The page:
SheKnows: How can women get over feeling intimidated, and what’s the best way for a woman who has never boxed before to get started?

Jaime Clampitt: I feel this [Boxing Boot Camp] video will provide women with a great way to get started in the sport of boxing. The video is not only an amazing workout, but it also focuses on proper technique. Having the technique and the conditioning from the video will give women the confidence to go to a boxing gym if that’s something they would like to try.

SheKnows: How often should you use the Empower Boxing Boot Camp video or take a boxing class in order to see toning and weight loss results?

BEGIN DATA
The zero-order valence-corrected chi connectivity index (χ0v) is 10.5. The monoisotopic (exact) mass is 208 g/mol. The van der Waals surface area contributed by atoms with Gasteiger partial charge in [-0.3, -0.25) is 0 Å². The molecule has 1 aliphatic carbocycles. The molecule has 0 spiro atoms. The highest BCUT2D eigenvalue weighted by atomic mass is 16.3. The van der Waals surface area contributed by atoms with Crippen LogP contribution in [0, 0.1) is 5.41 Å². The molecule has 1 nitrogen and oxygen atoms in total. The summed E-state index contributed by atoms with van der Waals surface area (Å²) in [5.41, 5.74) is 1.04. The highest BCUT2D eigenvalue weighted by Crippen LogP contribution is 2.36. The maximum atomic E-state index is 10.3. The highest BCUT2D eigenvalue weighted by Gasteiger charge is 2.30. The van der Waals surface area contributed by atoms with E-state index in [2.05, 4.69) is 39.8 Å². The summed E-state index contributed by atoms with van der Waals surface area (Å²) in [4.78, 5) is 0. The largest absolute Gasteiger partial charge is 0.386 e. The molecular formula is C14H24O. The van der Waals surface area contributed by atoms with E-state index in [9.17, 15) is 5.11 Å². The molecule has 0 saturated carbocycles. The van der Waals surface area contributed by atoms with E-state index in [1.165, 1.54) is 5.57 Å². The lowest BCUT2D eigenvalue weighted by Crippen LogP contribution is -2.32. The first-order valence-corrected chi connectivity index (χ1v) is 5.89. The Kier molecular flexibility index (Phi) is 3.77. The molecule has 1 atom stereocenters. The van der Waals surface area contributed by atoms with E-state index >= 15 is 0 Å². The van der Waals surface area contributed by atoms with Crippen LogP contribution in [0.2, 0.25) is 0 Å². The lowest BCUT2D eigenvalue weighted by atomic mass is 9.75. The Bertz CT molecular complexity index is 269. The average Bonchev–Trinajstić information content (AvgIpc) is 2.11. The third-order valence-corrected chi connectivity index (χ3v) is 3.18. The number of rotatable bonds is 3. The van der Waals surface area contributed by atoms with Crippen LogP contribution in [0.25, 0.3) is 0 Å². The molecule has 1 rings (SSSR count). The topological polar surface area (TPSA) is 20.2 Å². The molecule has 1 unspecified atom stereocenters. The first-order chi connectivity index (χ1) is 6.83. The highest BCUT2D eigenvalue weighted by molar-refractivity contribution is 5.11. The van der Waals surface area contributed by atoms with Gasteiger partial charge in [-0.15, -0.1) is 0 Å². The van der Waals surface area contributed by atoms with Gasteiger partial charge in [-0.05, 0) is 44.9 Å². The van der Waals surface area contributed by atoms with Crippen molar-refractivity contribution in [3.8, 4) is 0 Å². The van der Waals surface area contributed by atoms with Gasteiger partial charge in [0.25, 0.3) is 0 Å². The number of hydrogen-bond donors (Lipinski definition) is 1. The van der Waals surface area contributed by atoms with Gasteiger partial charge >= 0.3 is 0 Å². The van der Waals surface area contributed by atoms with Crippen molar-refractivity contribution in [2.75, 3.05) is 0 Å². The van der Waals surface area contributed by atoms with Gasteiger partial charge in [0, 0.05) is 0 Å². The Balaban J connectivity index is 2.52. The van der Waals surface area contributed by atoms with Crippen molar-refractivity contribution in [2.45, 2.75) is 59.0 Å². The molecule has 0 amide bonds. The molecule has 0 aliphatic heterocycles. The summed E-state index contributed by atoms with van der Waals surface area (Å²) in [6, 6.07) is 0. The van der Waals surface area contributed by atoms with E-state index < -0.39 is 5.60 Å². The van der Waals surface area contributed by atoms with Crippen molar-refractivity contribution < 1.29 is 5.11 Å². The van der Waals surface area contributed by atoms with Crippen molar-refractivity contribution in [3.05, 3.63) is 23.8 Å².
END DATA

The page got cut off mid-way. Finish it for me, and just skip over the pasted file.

Jaime Clampitt: For most women, I would have them start with two to three times a week. I think that this is a great way to begin your training regimen so you allow your body to rest between sessions, but it will still give you weight loss and toning results. As they get stronger I would have them increase their workouts up to six days a week. The great thing about boxing is that the same workout can always get harder. As your technique gets better and your stamina builds, you can move faster, punch faster and punch harder. In the video we box two-minute rounds with 30-second and one-minute intervals so you can increase your punch output as you build your stamina.

SheKnows: What is the biggest benefit of boxing as a form of exercise for women?

Jaime Clampitt: Boxing is one of the best all-around workouts. This is a huge benefit because you work every muscle in your body, and boxing also provides an aerobic and anaerobic workout. I think it’s a great way for busy women to condition their whole body in one workout.